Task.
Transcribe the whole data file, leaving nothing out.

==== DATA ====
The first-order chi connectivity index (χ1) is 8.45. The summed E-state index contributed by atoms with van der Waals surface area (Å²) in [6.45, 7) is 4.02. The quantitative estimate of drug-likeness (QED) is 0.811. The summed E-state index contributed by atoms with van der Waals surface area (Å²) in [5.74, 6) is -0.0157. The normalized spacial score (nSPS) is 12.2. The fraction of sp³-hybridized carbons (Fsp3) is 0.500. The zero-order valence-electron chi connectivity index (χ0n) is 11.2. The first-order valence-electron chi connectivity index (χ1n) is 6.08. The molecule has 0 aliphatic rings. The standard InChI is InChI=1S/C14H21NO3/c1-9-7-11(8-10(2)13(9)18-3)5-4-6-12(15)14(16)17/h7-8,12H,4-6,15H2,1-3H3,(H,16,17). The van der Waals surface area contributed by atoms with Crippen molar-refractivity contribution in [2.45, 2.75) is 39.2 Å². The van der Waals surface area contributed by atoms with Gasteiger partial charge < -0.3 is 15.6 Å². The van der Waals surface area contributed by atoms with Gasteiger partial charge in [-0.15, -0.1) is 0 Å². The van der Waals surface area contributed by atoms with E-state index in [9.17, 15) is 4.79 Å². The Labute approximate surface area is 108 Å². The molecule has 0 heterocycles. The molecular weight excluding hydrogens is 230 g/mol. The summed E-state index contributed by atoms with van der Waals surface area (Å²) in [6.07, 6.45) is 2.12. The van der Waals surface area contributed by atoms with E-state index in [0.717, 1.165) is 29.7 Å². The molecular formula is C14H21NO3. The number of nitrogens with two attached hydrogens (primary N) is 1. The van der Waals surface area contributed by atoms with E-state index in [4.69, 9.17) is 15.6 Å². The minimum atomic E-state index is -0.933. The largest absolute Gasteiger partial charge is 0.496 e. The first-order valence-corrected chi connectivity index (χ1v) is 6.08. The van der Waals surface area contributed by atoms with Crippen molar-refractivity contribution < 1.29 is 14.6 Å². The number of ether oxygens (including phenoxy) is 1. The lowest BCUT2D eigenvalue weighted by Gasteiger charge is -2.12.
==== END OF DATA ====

The first-order chi connectivity index (χ1) is 8.45. The summed E-state index contributed by atoms with van der Waals surface area (Å²) in [6.45, 7) is 4.02. The quantitative estimate of drug-likeness (QED) is 0.811. The summed E-state index contributed by atoms with van der Waals surface area (Å²) in [5.74, 6) is -0.0157. The normalized spacial score (nSPS) is 12.2. The fraction of sp³-hybridized carbons (Fsp3) is 0.500. The zero-order valence-electron chi connectivity index (χ0n) is 11.2. The first-order valence-electron chi connectivity index (χ1n) is 6.08. The molecule has 0 aliphatic rings. The standard InChI is InChI=1S/C14H21NO3/c1-9-7-11(8-10(2)13(9)18-3)5-4-6-12(15)14(16)17/h7-8,12H,4-6,15H2,1-3H3,(H,16,17). The van der Waals surface area contributed by atoms with Crippen molar-refractivity contribution in [2.45, 2.75) is 39.2 Å². The van der Waals surface area contributed by atoms with Gasteiger partial charge < -0.3 is 15.6 Å². The van der Waals surface area contributed by atoms with Gasteiger partial charge in [-0.15, -0.1) is 0 Å². The van der Waals surface area contributed by atoms with E-state index in [9.17, 15) is 4.79 Å². The Labute approximate surface area is 108 Å². The molecule has 0 heterocycles. The molecular weight excluding hydrogens is 230 g/mol. The summed E-state index contributed by atoms with van der Waals surface area (Å²) in [6.07, 6.45) is 2.12. The van der Waals surface area contributed by atoms with E-state index in [0.717, 1.165) is 29.7 Å². The molecular formula is C14H21NO3. The number of nitrogens with two attached hydrogens (primary N) is 1. The van der Waals surface area contributed by atoms with E-state index in [4.69, 9.17) is 15.6 Å². The minimum atomic E-state index is -0.933. The largest absolute Gasteiger partial charge is 0.496 e. The first-order valence-corrected chi connectivity index (χ1v) is 6.08. The van der Waals surface area contributed by atoms with Crippen molar-refractivity contribution < 1.29 is 14.6 Å². The number of ether oxygens (including phenoxy) is 1. The lowest BCUT2D eigenvalue weighted by Gasteiger charge is -2.12.